Building AI with MongoDB: How Metaphor Data Uses Atlas Vector Search to Change the World Through Data

Elliott Gluck

#genAI#Vector Search
Illustration representing Atlas Vector Search

Since announcing MongoDB Atlas Vector Search in preview back in June, we’ve already seen rapid adoption from developers building a wide range of AI-enabled apps. Today we're highlighting another customer who has increased efficiency while removing architectural complexity by adopting Atlas Vector Search.

Metaphor is a search and discovery tool built for data scientists, data engineers, and AI practitioners. The company’s mission is to empower individuals and companies of all types to change the world through data. Metaphor is the next evolution of the Data Catalog with fully automated support for Data Governance, Data Literacy, and Data Enablement using an intuitive user interface.

We recently caught up with Mars Lan, Co-founder and CTO to learn more about the company’s journey with MongoDB and their adoption of Atlas Vector Search.

Check out our AI resource page to learn more about building AI-powered apps with MongoDB.

Tell us a little bit about your company and what you and the team are building

We’re an early-stage startup with a mission to empower individuals and organizations to change the world through data. We refer to ourselves as the social platform for data and have a range of products that support both data teams but also data consumers. Our main product is a SaaS Data Catalog that enables governance and enablement of data across the organization. We’re a small team of around 15 or so with a keen focus on product and engineering. The company was founded about 2.5 years ago.

What role does search play at the company and where did your search story begin?

Well, I will start by saying that we almost ended up having a very different story to tell you than what actually ended up transpiring! We started off our journey using DocumentDB and Elasticsearch on AWS for our database and search needs. After some time we ran into some scalability issues that caused us to evaluate (and eventually move to) MongoDB Atlas for our database needs. When we saw MongoDB offered Atlas Search which was based on the same underlying Lucene technology we got very excited and began the process of migrating our search efforts over to Atlas — and this eventually laid the groundwork for adopting Atlas Vector Search later on.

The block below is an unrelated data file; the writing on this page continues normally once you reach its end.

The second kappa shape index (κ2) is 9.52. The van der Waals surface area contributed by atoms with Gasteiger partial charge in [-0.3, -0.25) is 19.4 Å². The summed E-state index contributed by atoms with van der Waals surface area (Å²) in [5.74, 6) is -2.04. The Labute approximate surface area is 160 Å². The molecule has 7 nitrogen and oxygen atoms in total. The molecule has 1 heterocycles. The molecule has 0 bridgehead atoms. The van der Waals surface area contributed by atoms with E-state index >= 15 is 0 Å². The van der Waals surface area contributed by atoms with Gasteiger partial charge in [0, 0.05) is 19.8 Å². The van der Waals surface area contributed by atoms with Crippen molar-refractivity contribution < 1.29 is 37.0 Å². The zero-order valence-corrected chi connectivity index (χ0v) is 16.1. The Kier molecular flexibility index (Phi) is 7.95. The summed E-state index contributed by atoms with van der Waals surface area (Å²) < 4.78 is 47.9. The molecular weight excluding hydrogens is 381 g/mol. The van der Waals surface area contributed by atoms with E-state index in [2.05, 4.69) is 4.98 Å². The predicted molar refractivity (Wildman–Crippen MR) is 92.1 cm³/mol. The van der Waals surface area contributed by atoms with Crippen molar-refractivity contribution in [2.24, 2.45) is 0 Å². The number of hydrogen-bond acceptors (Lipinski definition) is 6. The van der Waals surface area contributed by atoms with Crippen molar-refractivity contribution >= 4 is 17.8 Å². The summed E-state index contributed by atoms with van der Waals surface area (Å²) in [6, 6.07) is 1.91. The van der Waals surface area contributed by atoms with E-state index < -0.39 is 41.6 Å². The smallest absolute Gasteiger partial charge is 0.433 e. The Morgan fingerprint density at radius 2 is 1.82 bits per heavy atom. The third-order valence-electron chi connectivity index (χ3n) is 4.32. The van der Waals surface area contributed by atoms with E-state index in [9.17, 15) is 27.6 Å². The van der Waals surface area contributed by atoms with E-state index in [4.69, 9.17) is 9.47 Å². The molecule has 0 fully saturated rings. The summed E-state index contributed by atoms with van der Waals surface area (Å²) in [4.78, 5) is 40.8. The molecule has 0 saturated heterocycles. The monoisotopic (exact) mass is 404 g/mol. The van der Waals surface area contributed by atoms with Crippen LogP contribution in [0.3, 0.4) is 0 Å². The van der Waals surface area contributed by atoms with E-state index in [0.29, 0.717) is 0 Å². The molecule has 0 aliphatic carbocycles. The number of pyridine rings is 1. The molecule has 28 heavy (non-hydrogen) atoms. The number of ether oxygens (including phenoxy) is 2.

So starting with those initial search needs, what got you excited about Atlas Search with MongoDB? What were your use cases?

We started to face a significant amount of maintenance and upkeep associated between our database and Elasticsearch. We previously had to build data pipelines, so if something changed in the database, it would also change in search. Once we eventually migrated everything to MongoDB Atlas Search, we no longer had to manage those pipelines. This resulted in lower latency and less likelihood of bugs, which excited our team.

The other component to this was the scalability disconnect of having two different systems. We realized if we ever needed to spin up more storage or compute, we could just spin up a larger MongoDB cluster and get that extra scalability right away with the Atlas platform. Of course one less thing to worry about is also a huge benefit — Elasticsearch is not the easiest thing to manage, so having it all in MongoDB was another big plus for us.

How did you initially learn about Atlas Vector Search and what piqued your interest?

We started experimenting with Pinecone as the AI stuff really started to explode a while back, just to try out the tool, as one of our interns had initially started playing around with it. It turns out not to be cost-effective to spin up a Pinecone instance for each customer, and quite difficult to scale up due to API throttling.